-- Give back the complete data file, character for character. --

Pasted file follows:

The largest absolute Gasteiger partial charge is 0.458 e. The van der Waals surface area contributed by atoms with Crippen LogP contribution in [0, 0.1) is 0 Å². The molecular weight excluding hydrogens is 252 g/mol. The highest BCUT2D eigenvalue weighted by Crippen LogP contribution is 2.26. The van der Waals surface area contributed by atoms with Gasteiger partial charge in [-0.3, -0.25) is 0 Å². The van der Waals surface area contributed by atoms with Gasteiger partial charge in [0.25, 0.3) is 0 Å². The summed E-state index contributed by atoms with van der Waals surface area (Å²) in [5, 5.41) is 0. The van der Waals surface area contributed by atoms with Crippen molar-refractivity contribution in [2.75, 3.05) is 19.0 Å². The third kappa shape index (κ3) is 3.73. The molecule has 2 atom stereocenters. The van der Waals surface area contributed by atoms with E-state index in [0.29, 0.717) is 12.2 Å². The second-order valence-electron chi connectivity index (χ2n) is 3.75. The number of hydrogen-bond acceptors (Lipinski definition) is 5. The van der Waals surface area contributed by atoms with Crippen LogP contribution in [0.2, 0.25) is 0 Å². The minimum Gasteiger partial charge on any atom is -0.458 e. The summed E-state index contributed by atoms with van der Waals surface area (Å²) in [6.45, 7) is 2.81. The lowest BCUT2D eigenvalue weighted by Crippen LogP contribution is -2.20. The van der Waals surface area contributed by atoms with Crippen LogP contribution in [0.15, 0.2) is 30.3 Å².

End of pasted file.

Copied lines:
The largest absolute Gasteiger partial charge is 0.458 e. The van der Waals surface area contributed by atoms with Crippen LogP contribution in [0, 0.1) is 0 Å². The molecular weight excluding hydrogens is 252 g/mol. The highest BCUT2D eigenvalue weighted by Crippen LogP contribution is 2.26. The van der Waals surface area contributed by atoms with Gasteiger partial charge in [-0.3, -0.25) is 0 Å². The van der Waals surface area contributed by atoms with Gasteiger partial charge in [0.25, 0.3) is 0 Å². The summed E-state index contributed by atoms with van der Waals surface area (Å²) in [5, 5.41) is 0. The van der Waals surface area contributed by atoms with Crippen molar-refractivity contribution in [2.75, 3.05) is 19.0 Å². The third kappa shape index (κ3) is 3.73. The molecule has 2 atom stereocenters. The van der Waals surface area contributed by atoms with E-state index in [0.29, 0.717) is 12.2 Å². The second-order valence-electron chi connectivity index (χ2n) is 3.75. The number of hydrogen-bond acceptors (Lipinski definition) is 5. The van der Waals surface area contributed by atoms with Crippen LogP contribution in [0.2, 0.25) is 0 Å². The minimum Gasteiger partial charge on any atom is -0.458 e. The summed E-state index contributed by atoms with van der Waals surface area (Å²) in [6.45, 7) is 2.81. The lowest BCUT2D eigenvalue weighted by Crippen LogP contribution is -2.20. The van der Waals surface area contributed by atoms with Crippen LogP contribution in [0.15, 0.2) is 30.3 Å².